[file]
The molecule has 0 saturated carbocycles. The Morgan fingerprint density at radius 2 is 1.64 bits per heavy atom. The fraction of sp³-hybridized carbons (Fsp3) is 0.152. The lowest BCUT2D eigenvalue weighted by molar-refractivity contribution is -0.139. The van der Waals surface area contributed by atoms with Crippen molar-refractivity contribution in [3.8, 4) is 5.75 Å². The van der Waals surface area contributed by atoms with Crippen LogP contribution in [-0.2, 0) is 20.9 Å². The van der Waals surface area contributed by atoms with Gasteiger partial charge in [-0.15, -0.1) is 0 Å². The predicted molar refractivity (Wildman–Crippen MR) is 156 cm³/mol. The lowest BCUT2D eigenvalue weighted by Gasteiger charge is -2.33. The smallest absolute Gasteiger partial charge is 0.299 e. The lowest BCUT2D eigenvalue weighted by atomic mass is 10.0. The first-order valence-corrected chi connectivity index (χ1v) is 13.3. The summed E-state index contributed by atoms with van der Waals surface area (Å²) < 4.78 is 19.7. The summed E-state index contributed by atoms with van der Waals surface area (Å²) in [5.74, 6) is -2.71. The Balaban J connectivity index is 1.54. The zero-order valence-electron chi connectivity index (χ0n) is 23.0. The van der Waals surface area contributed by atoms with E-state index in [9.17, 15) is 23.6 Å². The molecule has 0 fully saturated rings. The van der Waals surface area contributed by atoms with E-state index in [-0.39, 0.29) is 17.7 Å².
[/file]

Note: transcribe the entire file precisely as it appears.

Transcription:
The molecule has 0 saturated carbocycles. The Morgan fingerprint density at radius 2 is 1.64 bits per heavy atom. The fraction of sp³-hybridized carbons (Fsp3) is 0.152. The lowest BCUT2D eigenvalue weighted by molar-refractivity contribution is -0.139. The van der Waals surface area contributed by atoms with Crippen molar-refractivity contribution in [3.8, 4) is 5.75 Å². The van der Waals surface area contributed by atoms with Crippen LogP contribution in [-0.2, 0) is 20.9 Å². The van der Waals surface area contributed by atoms with Gasteiger partial charge in [-0.15, -0.1) is 0 Å². The predicted molar refractivity (Wildman–Crippen MR) is 156 cm³/mol. The lowest BCUT2D eigenvalue weighted by Gasteiger charge is -2.33. The smallest absolute Gasteiger partial charge is 0.299 e. The lowest BCUT2D eigenvalue weighted by atomic mass is 10.0. The first-order valence-corrected chi connectivity index (χ1v) is 13.3. The summed E-state index contributed by atoms with van der Waals surface area (Å²) < 4.78 is 19.7. The summed E-state index contributed by atoms with van der Waals surface area (Å²) in [5.74, 6) is -2.71. The Balaban J connectivity index is 1.54. The zero-order valence-electron chi connectivity index (χ0n) is 23.0. The van der Waals surface area contributed by atoms with E-state index in [9.17, 15) is 23.6 Å². The molecule has 0 fully saturated rings. The van der Waals surface area contributed by atoms with E-state index in [-0.39, 0.29) is 17.7 Å².